Currently, the beneficiaries of this technology are all in the West or Europe.
The East is still grappling with the basics of the Internet in homes that can afford it.
Food and shelter pose more pressing concerns. The Internet must wait until then and so must the physically impaired.
Chances of technology reaching the deaf-blind in the East are remote for a number of reasons that range from arrant ignorance and abject poverty to an ever burgeoning populace that is bursting at the seems.
Children with visual, hearing or speech disabilities obviously need special attention. Their impairment prevents them from learning as fast as a normal child and needs a teacher who will give them more care and be sensitive to their needs. Additionally, there is a need for skilled teachers who have been trained to teach such children. Unfortunately, such a discussion is stultified in an ordinary class environment that schools more than 30 pupils at a time.
Lack of sufficient resources in developing countries in terms of facilities and an appropriate school, skilled teachers and a positive environment weighs down on the physically challenged person. He/she cannot cope in a normal class environment, cannot comprehend or study as fast as his classmates and eventually gets waived off as mentally challenged. Consequently, the person gets brushed under the carpet as an embarrassment in most households, is stigmatised for life and rendered useless in society.
The developed countries, fortunately, have taken a greater deal of interest in their physically challenged citizens and made more consistent efforts to help the latter realise their potential. Attempts have been made to create the right environment and help them work around both their physical challenges as well as the inevitable psychological problems that may arise. Such countries boast of better resource centres, sensitive and skilled teachers and a society that helps them find jobs that will enable them to live independently. Most importantly, a physically impaired person is not made to feel that he is less worthy than other human beings. Examples of people like Helen Keller in the US would never come to light in the East.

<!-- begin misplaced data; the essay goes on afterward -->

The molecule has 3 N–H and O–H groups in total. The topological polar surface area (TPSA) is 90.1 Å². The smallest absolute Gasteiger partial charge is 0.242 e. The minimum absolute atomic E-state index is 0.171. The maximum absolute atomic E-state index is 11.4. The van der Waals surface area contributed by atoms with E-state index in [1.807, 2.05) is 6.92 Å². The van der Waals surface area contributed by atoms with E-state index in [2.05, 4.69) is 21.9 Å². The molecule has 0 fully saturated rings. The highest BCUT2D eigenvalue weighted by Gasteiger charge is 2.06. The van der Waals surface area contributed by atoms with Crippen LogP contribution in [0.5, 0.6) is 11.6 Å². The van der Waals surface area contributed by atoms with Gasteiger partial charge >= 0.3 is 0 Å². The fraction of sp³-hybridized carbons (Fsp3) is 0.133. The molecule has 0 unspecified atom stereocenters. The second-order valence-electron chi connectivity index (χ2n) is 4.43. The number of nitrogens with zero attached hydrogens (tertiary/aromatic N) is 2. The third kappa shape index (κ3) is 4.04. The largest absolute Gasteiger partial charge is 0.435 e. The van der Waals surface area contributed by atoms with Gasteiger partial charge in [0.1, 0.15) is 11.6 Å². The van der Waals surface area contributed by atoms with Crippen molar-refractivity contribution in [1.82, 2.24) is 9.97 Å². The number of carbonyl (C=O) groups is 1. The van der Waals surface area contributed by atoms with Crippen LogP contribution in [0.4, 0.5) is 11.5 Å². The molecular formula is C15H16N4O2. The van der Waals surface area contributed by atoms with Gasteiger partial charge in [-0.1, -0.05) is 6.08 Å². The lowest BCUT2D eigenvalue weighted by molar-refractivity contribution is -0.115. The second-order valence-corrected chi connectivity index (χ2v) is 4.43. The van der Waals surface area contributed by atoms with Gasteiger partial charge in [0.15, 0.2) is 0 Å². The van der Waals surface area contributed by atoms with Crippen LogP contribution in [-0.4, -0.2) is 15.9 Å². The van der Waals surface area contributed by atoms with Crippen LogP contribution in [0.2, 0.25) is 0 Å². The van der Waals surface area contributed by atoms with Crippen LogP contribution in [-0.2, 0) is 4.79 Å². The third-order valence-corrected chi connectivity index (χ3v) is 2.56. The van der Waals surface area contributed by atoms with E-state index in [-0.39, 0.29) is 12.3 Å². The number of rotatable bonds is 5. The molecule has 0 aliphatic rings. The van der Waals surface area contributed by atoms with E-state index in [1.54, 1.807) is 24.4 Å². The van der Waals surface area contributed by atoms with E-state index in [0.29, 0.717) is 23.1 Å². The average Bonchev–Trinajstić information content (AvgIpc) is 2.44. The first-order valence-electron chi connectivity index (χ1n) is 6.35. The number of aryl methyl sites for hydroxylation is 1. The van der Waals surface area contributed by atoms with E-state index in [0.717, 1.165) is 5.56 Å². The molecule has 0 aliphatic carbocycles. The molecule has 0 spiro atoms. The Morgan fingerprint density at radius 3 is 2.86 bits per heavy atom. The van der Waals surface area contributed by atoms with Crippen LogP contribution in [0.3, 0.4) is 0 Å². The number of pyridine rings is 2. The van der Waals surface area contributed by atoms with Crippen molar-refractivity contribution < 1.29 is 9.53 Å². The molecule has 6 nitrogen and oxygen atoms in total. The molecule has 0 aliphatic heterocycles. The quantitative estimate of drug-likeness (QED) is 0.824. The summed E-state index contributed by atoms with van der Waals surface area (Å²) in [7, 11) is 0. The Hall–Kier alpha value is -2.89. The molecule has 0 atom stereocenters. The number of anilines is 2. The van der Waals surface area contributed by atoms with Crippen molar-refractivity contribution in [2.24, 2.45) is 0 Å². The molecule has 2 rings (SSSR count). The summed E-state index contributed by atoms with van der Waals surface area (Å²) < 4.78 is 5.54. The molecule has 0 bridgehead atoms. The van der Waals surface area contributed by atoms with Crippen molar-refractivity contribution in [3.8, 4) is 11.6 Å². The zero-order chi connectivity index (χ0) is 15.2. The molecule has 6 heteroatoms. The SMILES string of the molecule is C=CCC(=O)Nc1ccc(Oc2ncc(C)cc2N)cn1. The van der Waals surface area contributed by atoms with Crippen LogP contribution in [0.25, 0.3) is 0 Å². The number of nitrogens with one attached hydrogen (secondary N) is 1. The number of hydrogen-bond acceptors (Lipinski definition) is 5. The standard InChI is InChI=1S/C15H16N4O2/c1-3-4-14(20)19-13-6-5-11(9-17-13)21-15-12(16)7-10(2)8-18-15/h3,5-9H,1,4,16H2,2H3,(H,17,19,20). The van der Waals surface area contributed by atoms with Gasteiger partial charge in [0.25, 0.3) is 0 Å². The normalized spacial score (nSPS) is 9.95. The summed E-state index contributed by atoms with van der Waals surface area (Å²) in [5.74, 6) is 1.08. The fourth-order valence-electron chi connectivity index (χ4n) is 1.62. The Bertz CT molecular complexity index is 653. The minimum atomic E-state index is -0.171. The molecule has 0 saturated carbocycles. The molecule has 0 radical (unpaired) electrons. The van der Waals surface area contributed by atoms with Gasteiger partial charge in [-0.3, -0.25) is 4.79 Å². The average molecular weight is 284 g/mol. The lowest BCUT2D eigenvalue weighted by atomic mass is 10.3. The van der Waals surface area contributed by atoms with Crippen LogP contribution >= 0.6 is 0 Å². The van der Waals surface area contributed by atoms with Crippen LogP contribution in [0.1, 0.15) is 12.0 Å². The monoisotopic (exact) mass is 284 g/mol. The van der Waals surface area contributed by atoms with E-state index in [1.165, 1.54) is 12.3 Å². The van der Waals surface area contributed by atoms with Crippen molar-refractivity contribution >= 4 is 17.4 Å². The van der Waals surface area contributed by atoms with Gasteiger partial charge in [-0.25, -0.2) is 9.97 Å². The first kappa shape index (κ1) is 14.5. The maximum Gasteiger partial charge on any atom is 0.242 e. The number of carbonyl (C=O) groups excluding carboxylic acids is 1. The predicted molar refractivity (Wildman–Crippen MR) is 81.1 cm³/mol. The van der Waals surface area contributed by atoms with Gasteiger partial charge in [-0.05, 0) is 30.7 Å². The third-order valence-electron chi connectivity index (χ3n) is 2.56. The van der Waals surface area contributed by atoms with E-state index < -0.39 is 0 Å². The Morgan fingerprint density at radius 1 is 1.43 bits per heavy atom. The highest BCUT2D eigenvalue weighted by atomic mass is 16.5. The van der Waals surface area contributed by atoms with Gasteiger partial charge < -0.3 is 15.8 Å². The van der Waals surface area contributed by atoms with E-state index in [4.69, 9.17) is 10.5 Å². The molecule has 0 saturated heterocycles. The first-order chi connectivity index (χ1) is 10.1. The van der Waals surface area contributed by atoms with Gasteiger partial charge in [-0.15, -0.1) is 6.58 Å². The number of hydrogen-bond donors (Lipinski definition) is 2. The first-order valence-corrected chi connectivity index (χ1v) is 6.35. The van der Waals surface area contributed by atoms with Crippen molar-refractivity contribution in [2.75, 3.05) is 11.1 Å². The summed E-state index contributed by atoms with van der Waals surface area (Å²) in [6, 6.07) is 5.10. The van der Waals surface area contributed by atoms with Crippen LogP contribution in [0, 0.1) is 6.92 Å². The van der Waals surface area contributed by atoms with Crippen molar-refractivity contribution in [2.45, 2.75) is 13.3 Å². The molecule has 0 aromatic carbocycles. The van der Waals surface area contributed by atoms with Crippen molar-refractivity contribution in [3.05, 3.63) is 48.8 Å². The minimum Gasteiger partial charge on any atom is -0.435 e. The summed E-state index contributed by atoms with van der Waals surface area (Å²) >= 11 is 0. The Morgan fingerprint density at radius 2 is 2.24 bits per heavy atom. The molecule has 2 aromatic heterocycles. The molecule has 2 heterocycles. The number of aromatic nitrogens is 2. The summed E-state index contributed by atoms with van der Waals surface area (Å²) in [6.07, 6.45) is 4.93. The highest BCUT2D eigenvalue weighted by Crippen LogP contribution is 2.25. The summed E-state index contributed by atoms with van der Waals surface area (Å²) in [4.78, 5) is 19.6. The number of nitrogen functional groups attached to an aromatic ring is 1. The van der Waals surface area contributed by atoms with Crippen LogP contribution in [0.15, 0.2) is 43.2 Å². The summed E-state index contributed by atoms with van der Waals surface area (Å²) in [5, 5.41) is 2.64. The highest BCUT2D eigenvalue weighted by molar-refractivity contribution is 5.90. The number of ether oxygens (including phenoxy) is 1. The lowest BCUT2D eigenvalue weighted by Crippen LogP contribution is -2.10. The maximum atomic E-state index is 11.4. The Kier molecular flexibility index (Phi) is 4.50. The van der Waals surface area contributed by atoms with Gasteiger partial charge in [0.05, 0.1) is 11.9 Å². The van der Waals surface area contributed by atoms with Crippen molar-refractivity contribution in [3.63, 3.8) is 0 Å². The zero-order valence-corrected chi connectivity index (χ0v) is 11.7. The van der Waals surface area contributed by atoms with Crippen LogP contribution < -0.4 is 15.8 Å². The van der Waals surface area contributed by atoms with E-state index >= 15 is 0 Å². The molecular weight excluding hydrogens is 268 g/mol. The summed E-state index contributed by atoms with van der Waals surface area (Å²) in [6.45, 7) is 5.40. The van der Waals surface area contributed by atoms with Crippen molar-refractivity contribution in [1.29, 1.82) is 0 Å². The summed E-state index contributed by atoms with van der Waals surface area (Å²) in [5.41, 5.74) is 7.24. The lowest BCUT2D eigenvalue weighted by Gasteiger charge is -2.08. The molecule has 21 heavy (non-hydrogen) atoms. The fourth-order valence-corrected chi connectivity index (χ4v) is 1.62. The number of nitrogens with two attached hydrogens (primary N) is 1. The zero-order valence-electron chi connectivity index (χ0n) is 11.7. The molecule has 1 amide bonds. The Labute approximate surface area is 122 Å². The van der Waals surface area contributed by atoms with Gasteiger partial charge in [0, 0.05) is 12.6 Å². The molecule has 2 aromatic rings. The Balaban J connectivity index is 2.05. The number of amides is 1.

Technology is not just a blessing at the office and home for normal people. It has also made inroads into the hearts of the deaf-blind by making it possible for them to use the Internet in their own tongue- Braille. The need for this sort of technology was first recognised when the blind and the deaf felt locked out of the Internet, which is primarily an audio-visual medium. For the deaf-blind, the Internet was a black hole. The deaf were upset that there was great audio in some sites with no captions to describe the images. On the other hand, the software finds it difficult to translate a language to Braille in sites that are graphic intensive. Another upsetting factor is that the coding like that of the New York Times which uses a not-too-common developmental language makes it difficult for the translation software to translate. More companies have taken up the challenge to come up with the perfect solution to the problem.
One solution is a power-braille keyboard from Telesensory in Mountain View. A screen reading program works with a keyboard that pops up braille characters, so users can feel and hear what's on the screen.
Although this technology is still in its infancy, several deaf-blind in the West today work well with a laptop and relevant hard and software that make communication easy.
Friendly technology is already here. It is only a matter of time before all the physically challenged will communicate just as easily as anybody else in the West. But between the deaf-blind in the West and East, there is only one thing in common- their physical impairment. Beyond that, the problems they have to contend with are largely different. While people in the West are focused on bettering such software to enhance easier access to information, the physically impaired in the East are still grappling with more basic issues like gaining acceptance in society.